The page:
What unites people? Armies? Gold? Flags? Stories. There’s nothing in the world more powerful than a good story. Nothing can stop it. No enemy can defeat it. And who has a better story than Bran the Broken? The boy who fell from a high tower and lived. He knew he’d never walk again, so he learned to fly. He crossed beyond the Wall, a crippled boy, and became the Three-Eyed Raven. He is our memory, the keeper of all our stories. The wars, weddings, births, massacres, famines. Our triumphs, our defeats, our past. Who better to lead us into the future?

Given that showrunners David Benioff and D.B. Weiss reportedly discussed the broad concluding plot points with author George R.R. Martin more than a half-decade ago, it would now be a safe bet that in Martin’s mind, too, Bran becomes king at the end of his series of books. There, too, Bran’s rise fits: He was the first book’s first point-of-view character (the introductory prologue aside), and his POV chapters in the show’s later books, though not as numerous as those of a Tyrion or Jon Snow, are some of the novels’ most affecting and magical.

But it’s in the show’s treatment of Bran between his becoming the Three-Eyed Raven and his becoming Westerosi king that the arc flickers and dims. The future king spent an entire season sidelined, as he reached the predecessor Three-Eyed Raven’s hovel beyond the Wall and the show pressed pause on his story line. Notably, he is the only major character to miss an entire season after being introduced.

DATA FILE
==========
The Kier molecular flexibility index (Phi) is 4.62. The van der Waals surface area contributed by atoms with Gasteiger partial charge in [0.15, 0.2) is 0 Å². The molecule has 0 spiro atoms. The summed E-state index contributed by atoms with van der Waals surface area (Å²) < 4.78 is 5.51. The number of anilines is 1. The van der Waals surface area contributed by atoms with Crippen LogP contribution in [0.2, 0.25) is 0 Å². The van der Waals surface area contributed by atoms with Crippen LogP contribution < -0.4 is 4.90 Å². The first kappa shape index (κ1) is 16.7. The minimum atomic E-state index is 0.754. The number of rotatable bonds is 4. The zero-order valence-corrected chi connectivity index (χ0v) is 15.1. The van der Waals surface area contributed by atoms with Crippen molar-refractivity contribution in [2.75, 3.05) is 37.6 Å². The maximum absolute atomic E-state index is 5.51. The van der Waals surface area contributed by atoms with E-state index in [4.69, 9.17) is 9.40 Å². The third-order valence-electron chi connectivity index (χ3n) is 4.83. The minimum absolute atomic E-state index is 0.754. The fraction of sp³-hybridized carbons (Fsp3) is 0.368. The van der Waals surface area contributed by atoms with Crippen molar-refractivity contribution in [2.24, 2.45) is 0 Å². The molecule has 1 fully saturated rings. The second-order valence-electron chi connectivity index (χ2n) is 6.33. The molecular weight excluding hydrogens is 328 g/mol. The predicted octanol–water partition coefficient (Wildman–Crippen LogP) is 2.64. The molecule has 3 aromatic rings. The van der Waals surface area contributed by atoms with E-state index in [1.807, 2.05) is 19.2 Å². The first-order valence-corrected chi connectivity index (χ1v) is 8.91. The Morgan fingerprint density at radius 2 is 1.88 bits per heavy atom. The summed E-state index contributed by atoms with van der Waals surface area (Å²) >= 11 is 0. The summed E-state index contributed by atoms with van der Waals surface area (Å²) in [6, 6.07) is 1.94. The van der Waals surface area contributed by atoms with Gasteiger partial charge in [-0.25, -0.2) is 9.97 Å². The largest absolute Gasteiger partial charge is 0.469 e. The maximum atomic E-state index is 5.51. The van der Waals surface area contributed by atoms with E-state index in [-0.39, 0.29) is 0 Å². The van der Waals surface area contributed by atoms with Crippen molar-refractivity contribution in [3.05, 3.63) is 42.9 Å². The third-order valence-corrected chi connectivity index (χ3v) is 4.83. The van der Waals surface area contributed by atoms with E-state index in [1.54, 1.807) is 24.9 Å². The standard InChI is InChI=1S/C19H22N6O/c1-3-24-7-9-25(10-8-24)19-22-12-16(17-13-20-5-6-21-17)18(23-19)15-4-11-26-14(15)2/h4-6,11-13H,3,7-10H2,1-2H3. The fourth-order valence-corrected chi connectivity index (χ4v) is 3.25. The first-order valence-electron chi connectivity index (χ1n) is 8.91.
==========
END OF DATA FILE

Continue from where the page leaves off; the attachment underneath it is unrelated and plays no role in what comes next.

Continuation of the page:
When he does return, the show uses him more as a key for plot conveyance (most notably, through learning Jon’s true parentage) than a real character himself. His personality effectively disappears—see: his awkward reunion with Sansa; his awkward goodbye with Meera Reed—and he becomes more meme than man. As Ben Lindbergh wrote for The Ringer about Bran earlier this season, the character’s default stare “could detract from the drama and turn pivotal plot lines and a serious character into comic relief.”